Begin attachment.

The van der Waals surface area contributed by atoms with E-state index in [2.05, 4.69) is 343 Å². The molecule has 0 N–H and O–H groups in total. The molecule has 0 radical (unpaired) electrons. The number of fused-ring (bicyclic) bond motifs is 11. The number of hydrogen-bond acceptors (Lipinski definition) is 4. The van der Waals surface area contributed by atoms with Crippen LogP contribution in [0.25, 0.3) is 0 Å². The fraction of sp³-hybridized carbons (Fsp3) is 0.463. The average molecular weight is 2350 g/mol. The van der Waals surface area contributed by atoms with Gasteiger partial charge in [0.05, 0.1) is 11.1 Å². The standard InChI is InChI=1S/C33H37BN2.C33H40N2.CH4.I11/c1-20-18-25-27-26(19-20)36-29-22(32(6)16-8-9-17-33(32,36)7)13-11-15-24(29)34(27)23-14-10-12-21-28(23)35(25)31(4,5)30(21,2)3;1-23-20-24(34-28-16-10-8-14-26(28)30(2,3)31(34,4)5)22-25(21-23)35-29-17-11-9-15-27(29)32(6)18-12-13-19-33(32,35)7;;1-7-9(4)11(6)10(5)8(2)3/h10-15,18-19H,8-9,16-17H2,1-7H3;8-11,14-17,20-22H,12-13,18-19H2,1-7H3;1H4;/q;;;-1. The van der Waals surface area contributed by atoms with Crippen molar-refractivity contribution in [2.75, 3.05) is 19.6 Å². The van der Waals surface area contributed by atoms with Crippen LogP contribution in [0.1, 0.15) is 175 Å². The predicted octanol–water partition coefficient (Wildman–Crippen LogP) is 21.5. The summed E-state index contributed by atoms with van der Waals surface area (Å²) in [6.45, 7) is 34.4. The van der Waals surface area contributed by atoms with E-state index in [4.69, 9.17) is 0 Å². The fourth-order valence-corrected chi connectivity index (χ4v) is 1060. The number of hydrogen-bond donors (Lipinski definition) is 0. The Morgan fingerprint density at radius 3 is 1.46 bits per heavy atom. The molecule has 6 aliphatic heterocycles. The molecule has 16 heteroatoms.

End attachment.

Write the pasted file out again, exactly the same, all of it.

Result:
The van der Waals surface area contributed by atoms with E-state index in [2.05, 4.69) is 343 Å². The molecule has 0 N–H and O–H groups in total. The molecule has 0 radical (unpaired) electrons. The number of fused-ring (bicyclic) bond motifs is 11. The number of hydrogen-bond acceptors (Lipinski definition) is 4. The van der Waals surface area contributed by atoms with Crippen LogP contribution in [0.25, 0.3) is 0 Å². The fraction of sp³-hybridized carbons (Fsp3) is 0.463. The average molecular weight is 2350 g/mol. The van der Waals surface area contributed by atoms with Gasteiger partial charge in [0.05, 0.1) is 11.1 Å². The standard InChI is InChI=1S/C33H37BN2.C33H40N2.CH4.I11/c1-20-18-25-27-26(19-20)36-29-22(32(6)16-8-9-17-33(32,36)7)13-11-15-24(29)34(27)23-14-10-12-21-28(23)35(25)31(4,5)30(21,2)3;1-23-20-24(34-28-16-10-8-14-26(28)30(2,3)31(34,4)5)22-25(21-23)35-29-17-11-9-15-27(29)32(6)18-12-13-19-33(32,35)7;;1-7-9(4)11(6)10(5)8(2)3/h10-15,18-19H,8-9,16-17H2,1-7H3;8-11,14-17,20-22H,12-13,18-19H2,1-7H3;1H4;/q;;;-1. The van der Waals surface area contributed by atoms with Crippen molar-refractivity contribution in [2.75, 3.05) is 19.6 Å². The van der Waals surface area contributed by atoms with Crippen LogP contribution in [0.1, 0.15) is 175 Å². The predicted octanol–water partition coefficient (Wildman–Crippen LogP) is 21.5. The summed E-state index contributed by atoms with van der Waals surface area (Å²) in [6.45, 7) is 34.4. The van der Waals surface area contributed by atoms with E-state index in [4.69, 9.17) is 0 Å². The fourth-order valence-corrected chi connectivity index (χ4v) is 1060. The number of hydrogen-bond donors (Lipinski definition) is 0. The Morgan fingerprint density at radius 3 is 1.46 bits per heavy atom. The molecule has 6 aliphatic heterocycles. The molecule has 16 heteroatoms.